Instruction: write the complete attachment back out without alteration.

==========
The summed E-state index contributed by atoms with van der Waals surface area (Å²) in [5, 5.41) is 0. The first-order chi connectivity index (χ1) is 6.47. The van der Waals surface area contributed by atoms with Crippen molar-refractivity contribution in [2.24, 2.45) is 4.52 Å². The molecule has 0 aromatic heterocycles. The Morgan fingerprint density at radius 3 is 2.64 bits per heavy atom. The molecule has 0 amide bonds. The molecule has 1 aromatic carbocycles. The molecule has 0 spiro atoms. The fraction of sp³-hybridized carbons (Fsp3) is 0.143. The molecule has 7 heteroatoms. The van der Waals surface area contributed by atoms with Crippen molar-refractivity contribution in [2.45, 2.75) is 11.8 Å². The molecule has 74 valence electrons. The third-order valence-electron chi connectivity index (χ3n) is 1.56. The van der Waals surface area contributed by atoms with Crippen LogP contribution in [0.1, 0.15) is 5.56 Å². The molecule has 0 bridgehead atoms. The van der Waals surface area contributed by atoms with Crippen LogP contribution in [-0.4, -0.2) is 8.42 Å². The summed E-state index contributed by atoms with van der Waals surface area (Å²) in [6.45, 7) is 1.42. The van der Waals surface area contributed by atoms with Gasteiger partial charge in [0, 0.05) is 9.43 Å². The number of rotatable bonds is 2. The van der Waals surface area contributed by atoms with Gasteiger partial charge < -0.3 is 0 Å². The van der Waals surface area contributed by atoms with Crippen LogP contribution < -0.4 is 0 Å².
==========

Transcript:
The summed E-state index contributed by atoms with van der Waals surface area (Å²) in [5, 5.41) is 0. The first-order chi connectivity index (χ1) is 6.47. The van der Waals surface area contributed by atoms with Crippen molar-refractivity contribution in [2.24, 2.45) is 4.52 Å². The molecule has 0 aromatic heterocycles. The Morgan fingerprint density at radius 3 is 2.64 bits per heavy atom. The molecule has 0 amide bonds. The molecule has 1 aromatic carbocycles. The molecule has 0 spiro atoms. The fraction of sp³-hybridized carbons (Fsp3) is 0.143. The molecule has 7 heteroatoms. The van der Waals surface area contributed by atoms with Crippen molar-refractivity contribution in [2.45, 2.75) is 11.8 Å². The molecule has 74 valence electrons. The third-order valence-electron chi connectivity index (χ3n) is 1.56. The van der Waals surface area contributed by atoms with Crippen LogP contribution in [0.1, 0.15) is 5.56 Å². The molecule has 0 bridgehead atoms. The van der Waals surface area contributed by atoms with Crippen LogP contribution in [-0.4, -0.2) is 8.42 Å². The summed E-state index contributed by atoms with van der Waals surface area (Å²) in [6.45, 7) is 1.42. The van der Waals surface area contributed by atoms with Gasteiger partial charge in [0, 0.05) is 9.43 Å². The number of rotatable bonds is 2. The van der Waals surface area contributed by atoms with Gasteiger partial charge < -0.3 is 0 Å². The van der Waals surface area contributed by atoms with Crippen LogP contribution < -0.4 is 0 Å².